Tyras, Bismarck’s Great Dane

Almost for 60 years, Otto von Bismarck owned Great Danes, starting with the first dog he got when he lived with his parents in Kniephof. Perhaps none of them was as famous as “Tyras.”

The dog was well known in diplomatic circles for having nearly sparked an international incident.  On the occasion that Bismarck was having an animated conversation with the Russian Prime Minister Alexander Gortschakoff, the dog, lying on a nearby rug, only knew that the wild finger gestures aimed at his owner seemed highly aggressive. Tyras did what loyal dogs do. He jumped on the Russian and threw him onto the ground to protect his master.

Or did he? More on that later. Gortschakoff was clearly shaken, but not bitten, and mercifully, there was no political fallout from the incident. Tryas however, earned a name for himself as Bismarck’s most famous (or infamous) Ulmer Dogge.

Ulmer Dogge? We digress for a paragraph or two.

“Ulmer Dogge” was one of several names by which today’s Great Dane was once known. Indeed, few other breeds have had a name that has caused so much confusion. Until the mid 1800s, the breed was known by old names as well as what it was called in local areas were breeders lived. These names included Fanghunde, German Boarhound, Grand Danois, Hatzrüden, the Danish Doggen (so named by breeders in northern Germany) and Deutsche Dogge (as it was called by breeders in Württemberg), Dogue Allemand, German Mastiff, Tigerdogge, Saupacker, Ulmer Dogge, and even the Bismarckdogge (though Bismarck, himself, renamed the breed “Reichhund” around 1878).

When the first German dog show took place in 1863, the Great Dane was there, but eight of the dogs were registered as Danish Doggen, seven of them as Ulmer Doggen, and they were judged separately. In 1876, a group of judges expressed their sentiments that this divide was untenable since it was clear that these dogs were all the same breed. They suggested that the dogs, regardless of color,  be united as the same breed to be known as “Deutsche Dogge.”  You can read more here about the Great Name Debate for the Great Dane here, because we return to Tyras.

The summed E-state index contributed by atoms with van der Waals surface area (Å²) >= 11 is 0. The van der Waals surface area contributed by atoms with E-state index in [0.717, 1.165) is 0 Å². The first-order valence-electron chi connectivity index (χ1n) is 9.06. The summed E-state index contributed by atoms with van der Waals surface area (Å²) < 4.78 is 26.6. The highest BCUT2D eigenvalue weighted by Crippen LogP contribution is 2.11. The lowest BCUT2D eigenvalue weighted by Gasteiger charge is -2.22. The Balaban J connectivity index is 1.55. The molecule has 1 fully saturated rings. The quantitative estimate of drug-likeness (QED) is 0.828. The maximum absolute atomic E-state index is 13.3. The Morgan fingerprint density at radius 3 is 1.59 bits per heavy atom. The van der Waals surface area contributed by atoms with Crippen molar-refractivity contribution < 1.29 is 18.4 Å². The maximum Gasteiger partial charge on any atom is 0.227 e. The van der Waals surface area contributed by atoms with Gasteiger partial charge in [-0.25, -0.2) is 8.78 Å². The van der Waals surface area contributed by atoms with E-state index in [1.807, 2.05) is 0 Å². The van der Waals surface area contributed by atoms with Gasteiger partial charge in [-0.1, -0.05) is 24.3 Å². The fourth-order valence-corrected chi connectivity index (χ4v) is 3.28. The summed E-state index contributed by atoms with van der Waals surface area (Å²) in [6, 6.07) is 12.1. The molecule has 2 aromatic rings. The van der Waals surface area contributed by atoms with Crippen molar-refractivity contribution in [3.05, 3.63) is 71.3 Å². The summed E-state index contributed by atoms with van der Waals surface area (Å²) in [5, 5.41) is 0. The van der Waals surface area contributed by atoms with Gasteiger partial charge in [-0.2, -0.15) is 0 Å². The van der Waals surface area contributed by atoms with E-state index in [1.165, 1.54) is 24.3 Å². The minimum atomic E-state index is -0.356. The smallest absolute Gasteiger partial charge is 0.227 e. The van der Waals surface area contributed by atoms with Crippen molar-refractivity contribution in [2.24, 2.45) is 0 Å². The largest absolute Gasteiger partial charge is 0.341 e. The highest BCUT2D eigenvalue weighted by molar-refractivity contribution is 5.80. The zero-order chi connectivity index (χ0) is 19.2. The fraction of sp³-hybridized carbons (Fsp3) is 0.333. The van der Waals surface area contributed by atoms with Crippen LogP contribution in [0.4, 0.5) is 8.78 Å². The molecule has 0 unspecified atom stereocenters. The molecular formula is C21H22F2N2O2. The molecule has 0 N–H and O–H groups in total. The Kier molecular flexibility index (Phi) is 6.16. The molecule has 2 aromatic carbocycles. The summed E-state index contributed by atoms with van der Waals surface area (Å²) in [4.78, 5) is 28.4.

Tyras’ “encounter” with the Russian chancellor at the Congress of Berlin was conveyed to be public in different ways: In some accounts, Gortschakoff lost his balance after raising his arm at Bismarck to make a point and tipped over, Tyras simply running over to investigate. The satirical German magazine, Kladderadatsch, however, splashed a front-page poem entitled, “An den Reichshund” (To the Dog of the Empire) on its publication describing the dog as having ripped Gortschakoff’s pants.  In the end, it hardly mattered. Either way, Tyras was now famous.

When Tyras died in 1889, he became the only dog of his era whose death announcement was cabled round the world. After Tyras’ passing, Emperor Wilhelm II gave Bismarck “Tyras II” – another Great Dane – for his birthday. This, too, made news.

As for that first Great Dane Bismarck had when he lived with his parents?  The same dog went with Bismarck to the University of Göttingen where, it is said, the dog made a name for itself by scaring the headmaster silly. It seems that when Bismarck threw an empty bottle out a window and was caught, he took his large dog along to the principal’s office as an intimidation tactic. Given that the poor man hid behind an easy chair until the dog was removed, it worked., but only so far. Bismarck was punished for the bottle incident, but he was also fined for having taken the dog to the principal’s office.

Image of Otto von Bismarck with Tyras II and another Dane named Rebecca in 1891 by Strumper & amp; Co., Hamburg via commons.wikimedia

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